The production of esiRNAs from their longer precursor transcripts requires the processing activity of the ribonuclease Dicer. By contrast, the production of piRNAs is independent of Dicer. Drosophila has three distinct PIWI proteins, AGO3, Aubergine, and Piwi, all of which exhibit the small RNA-guided ribonuclease ('Slicer') activity. Deep sequencing and bioinformatic analyses of Drosophila piRNAs suggest a model for piRNA biogenesis in which PIWI subfamily proteins guide the 5' end formation of piRNAs by reciprocally cleaving or slicing long sense and antisense transcripts of transposons. Thus, in this amplification loop, which is called the ping-pong cycle, transposons are both a source of piRNAs and a target of piRNA-mediated silencing. However, classification of piRNAs according to their origins indicated that piRNAs derived from a particular piRNA cluster locus are exclusively loaded onto one of the PIWI proteins, Piwi, indicating that those piRNAs are produced by a pathway independent of the ping-pong cycle. This pathway is called the primary processing pathway [5,6]. The mechanism of their production, however, has been largely unclear.

During spermatogenesis in Drosophila males, antisense piRNAs derived from the repetitive Suppressor of Stellate [Su(Ste)] locus on the Y chromosome silence the X-linked Stellate locus. In Su(Ste) and piRNA pathway mutants, piRNAs targeting Stellate are lost, causing crystals of Stellate protein to form in primary spermatocytes [6]. Specchia et al. [4] found that mutations in the Hsp83 gene encoding Hsp90, or treatment with the specific Hsp90 inhibitor geldanamycin also caused the accumulation of crystalline aggregates in primary spermatocytes, suggesting that Hsp90 is involved in a piRNA-mediated mechanism that silences the expression of repetitive sequences and transposons. Consistent with this, the authors found that Hsp90 mutations result in a marked reduction in the accumulation of piRNAs corresponding to Su(Ste) and various transposon sequences. Conversely, the expression of various types of transposons was upregulated in both the ovaries and the testes of Hsp90 mutants. These results showed that Hsp90 represses the expression of transposons through piRNA-mediated mechanisms (Figure (Figure2a2a).

Figure 2
Hsp90 functions in the suppression of transposon-mediated 'canonical' mutagenesis via the piRNA pathway. (a) Activated transposons can move from one site in a genome to another by the process of transposition and so have the potential to induce de novo ...

Specchia et al. [4] examined the effect of Hsp90 mutations on transposon mobility in individual flies and found that in homozygous Hsp90 null mutants, several transposons had jumped into new sites within the genome. They further showed that approximately 1% of Hsp90 mutants screened (30 out of 3,220 flies) exhibited morphological abnormalities. Together, these findings suggested that the phenotypic variation observed among Hsp90 mutants could be due to de novo mutations produced by activated transposable elements rather than to the buffering of pre-existing cryptic genetic variation. For example, among the abnormalities observed by Specchia et al. [4] among their Hsp90 mutants was a fly resembling the Scutoid phenotype (in which there is a loss of bristles from the head and thorax of the adult), which is caused by a mutation in the noc gene. The authors demonstrated that the coding sequence of the noc gene in this fly was indeed interrupted by an I-element-like transposon sequence. This indicates that the Scutoid phenotype found in the screen was caused by a de novo mutation and not by the expression of a pre-existing genetic variation (Figure (Figure2b2b).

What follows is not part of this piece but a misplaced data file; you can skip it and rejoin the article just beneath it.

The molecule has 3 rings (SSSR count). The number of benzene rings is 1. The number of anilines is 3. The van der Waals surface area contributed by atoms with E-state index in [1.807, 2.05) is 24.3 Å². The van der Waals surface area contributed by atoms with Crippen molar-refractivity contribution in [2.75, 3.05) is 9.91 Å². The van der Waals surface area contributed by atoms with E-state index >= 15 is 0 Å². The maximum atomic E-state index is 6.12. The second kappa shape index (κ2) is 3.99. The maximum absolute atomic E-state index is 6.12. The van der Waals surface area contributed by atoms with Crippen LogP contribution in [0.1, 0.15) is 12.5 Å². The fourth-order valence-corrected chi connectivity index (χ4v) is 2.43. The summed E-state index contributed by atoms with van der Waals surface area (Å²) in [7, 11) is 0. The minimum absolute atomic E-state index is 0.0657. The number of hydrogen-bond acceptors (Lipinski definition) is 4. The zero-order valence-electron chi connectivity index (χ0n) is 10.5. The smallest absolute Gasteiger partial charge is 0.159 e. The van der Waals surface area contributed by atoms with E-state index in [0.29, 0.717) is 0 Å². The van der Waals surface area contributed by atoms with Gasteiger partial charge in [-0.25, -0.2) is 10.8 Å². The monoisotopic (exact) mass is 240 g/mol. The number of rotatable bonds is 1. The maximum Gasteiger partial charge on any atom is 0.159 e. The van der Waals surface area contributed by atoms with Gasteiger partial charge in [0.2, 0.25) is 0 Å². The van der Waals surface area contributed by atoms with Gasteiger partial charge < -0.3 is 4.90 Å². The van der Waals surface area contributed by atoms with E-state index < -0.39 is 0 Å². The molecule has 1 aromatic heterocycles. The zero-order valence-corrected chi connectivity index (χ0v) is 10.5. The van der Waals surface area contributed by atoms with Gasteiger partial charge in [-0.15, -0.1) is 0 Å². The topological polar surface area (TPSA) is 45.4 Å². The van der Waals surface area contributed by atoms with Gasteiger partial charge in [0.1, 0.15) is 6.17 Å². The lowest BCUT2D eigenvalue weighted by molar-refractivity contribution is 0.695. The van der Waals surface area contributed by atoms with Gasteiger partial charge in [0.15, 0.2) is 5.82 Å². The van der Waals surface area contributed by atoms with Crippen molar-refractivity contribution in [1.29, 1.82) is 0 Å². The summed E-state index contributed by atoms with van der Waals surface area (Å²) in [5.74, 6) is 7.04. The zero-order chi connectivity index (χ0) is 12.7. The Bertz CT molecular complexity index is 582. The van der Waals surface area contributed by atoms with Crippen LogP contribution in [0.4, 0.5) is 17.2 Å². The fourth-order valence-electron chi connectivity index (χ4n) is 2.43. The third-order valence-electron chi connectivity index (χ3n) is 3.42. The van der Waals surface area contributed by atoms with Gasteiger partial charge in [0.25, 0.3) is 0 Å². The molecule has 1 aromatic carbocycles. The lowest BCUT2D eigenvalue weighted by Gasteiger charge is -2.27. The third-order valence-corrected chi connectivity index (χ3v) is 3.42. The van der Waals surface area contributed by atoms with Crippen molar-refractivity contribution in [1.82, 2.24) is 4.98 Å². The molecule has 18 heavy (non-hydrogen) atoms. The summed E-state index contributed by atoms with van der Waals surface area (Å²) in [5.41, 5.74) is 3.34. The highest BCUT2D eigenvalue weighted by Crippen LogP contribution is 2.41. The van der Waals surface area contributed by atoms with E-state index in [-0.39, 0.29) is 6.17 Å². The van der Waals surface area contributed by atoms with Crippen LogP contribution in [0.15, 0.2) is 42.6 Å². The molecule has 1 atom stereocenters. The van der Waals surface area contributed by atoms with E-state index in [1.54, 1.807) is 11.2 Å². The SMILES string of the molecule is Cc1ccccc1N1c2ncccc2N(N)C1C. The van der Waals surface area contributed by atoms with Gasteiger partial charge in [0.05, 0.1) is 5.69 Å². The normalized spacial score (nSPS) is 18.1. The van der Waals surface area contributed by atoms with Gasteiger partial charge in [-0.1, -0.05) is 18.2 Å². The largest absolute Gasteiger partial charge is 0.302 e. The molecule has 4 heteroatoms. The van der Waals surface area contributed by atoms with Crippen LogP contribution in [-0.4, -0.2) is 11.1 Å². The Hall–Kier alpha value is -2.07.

As well as suggesting that a reinterpretation of the buffering role of Hsp90 [3] might be needed, these new findings also provide evidence supporting a model in which Hsp90 is involved in the control of transposon activity in germ cells by affecting piRNA biogenesis. piRNAs in Drosophila are produced almost exclusively in germ cells from intergenic repetitive genes, transposable elements and piRNA clusters by two pathways: the primary processing pathway, and the amplification 'ping-pong' loop [5,6]. Mature piRNAs are loaded onto the PIWI subfamily of Argonaute proteins, and the amplification loop is known to be independent of Dicer but dependent on the Slicer activity of PIWI proteins. However, the mechanisms of primary piRNA processing remain elusive. How does Hsp90 function in piRNA biogenesis and which of the two piRNA production pathways is it involved in? Hsp90 can, for example, be co-purified with the Slicer activity of Ago2, one of the mammalian Argonaute proteins [10].

Hsp90 could play a role in the biogenesis of small silencing RNAs either as a chaperone for the correct folding of the Argonaute proteins or by providing an assembly platform for components of the small RNA biogenetic machinery to promote the loading of small RNAs onto the Argonaute proteins. It will be important to ascertain whether Hsp90 interacts with the PIWI proteins in flies and has a role in their function, such as ensuring their correct cellular localization, and also whether mutations in Hsp90 affect either or both of the two piRNA biogenesis pathways. It will also be interesting to examine whether Hsp90 is required for the esiRNA pathway that silences transposable elements in somatic cells. Further investigation should reveal the role of Hsp90 in RNA silencing and help expand our understanding of transposon regulation by RNA-silencing pathways.